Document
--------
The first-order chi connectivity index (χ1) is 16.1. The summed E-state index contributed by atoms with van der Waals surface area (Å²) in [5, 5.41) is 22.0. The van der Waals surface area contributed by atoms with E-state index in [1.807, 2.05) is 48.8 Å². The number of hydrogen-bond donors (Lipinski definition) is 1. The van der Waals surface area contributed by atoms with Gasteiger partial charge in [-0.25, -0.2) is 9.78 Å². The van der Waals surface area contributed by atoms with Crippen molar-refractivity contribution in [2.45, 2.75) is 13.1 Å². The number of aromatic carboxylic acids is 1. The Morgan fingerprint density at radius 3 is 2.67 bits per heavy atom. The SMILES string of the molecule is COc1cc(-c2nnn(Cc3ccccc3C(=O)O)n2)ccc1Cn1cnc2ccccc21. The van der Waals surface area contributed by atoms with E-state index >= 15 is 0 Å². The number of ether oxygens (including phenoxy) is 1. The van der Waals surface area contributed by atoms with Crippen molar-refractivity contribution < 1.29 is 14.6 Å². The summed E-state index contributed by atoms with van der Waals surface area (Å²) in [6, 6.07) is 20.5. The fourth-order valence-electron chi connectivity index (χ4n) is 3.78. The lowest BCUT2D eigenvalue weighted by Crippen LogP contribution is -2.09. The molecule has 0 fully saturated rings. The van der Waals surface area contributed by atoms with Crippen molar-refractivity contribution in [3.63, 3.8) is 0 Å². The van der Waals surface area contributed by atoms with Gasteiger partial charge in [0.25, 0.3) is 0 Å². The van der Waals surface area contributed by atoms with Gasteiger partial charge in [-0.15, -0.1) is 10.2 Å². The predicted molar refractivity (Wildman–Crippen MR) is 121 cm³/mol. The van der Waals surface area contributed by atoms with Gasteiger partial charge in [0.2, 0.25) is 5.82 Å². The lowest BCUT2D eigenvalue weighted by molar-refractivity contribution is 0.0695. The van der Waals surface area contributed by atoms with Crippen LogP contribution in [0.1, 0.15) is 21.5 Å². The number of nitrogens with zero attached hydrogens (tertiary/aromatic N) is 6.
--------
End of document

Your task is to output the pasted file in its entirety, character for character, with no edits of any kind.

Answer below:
The first-order chi connectivity index (χ1) is 16.1. The summed E-state index contributed by atoms with van der Waals surface area (Å²) in [5, 5.41) is 22.0. The van der Waals surface area contributed by atoms with E-state index in [1.807, 2.05) is 48.8 Å². The number of hydrogen-bond donors (Lipinski definition) is 1. The van der Waals surface area contributed by atoms with Gasteiger partial charge in [-0.25, -0.2) is 9.78 Å². The van der Waals surface area contributed by atoms with Crippen molar-refractivity contribution in [2.45, 2.75) is 13.1 Å². The number of aromatic carboxylic acids is 1. The Morgan fingerprint density at radius 3 is 2.67 bits per heavy atom. The SMILES string of the molecule is COc1cc(-c2nnn(Cc3ccccc3C(=O)O)n2)ccc1Cn1cnc2ccccc21. The van der Waals surface area contributed by atoms with E-state index >= 15 is 0 Å². The number of ether oxygens (including phenoxy) is 1. The van der Waals surface area contributed by atoms with Crippen molar-refractivity contribution < 1.29 is 14.6 Å². The summed E-state index contributed by atoms with van der Waals surface area (Å²) in [6, 6.07) is 20.5. The fourth-order valence-electron chi connectivity index (χ4n) is 3.78. The lowest BCUT2D eigenvalue weighted by Crippen LogP contribution is -2.09. The molecule has 0 fully saturated rings. The van der Waals surface area contributed by atoms with Crippen molar-refractivity contribution in [3.63, 3.8) is 0 Å². The van der Waals surface area contributed by atoms with Gasteiger partial charge in [0.25, 0.3) is 0 Å². The van der Waals surface area contributed by atoms with Gasteiger partial charge in [-0.15, -0.1) is 10.2 Å². The predicted molar refractivity (Wildman–Crippen MR) is 121 cm³/mol. The van der Waals surface area contributed by atoms with Gasteiger partial charge in [0.2, 0.25) is 5.82 Å². The lowest BCUT2D eigenvalue weighted by molar-refractivity contribution is 0.0695. The van der Waals surface area contributed by atoms with Crippen LogP contribution in [0.1, 0.15) is 21.5 Å². The number of nitrogens with zero attached hydrogens (tertiary/aromatic N) is 6.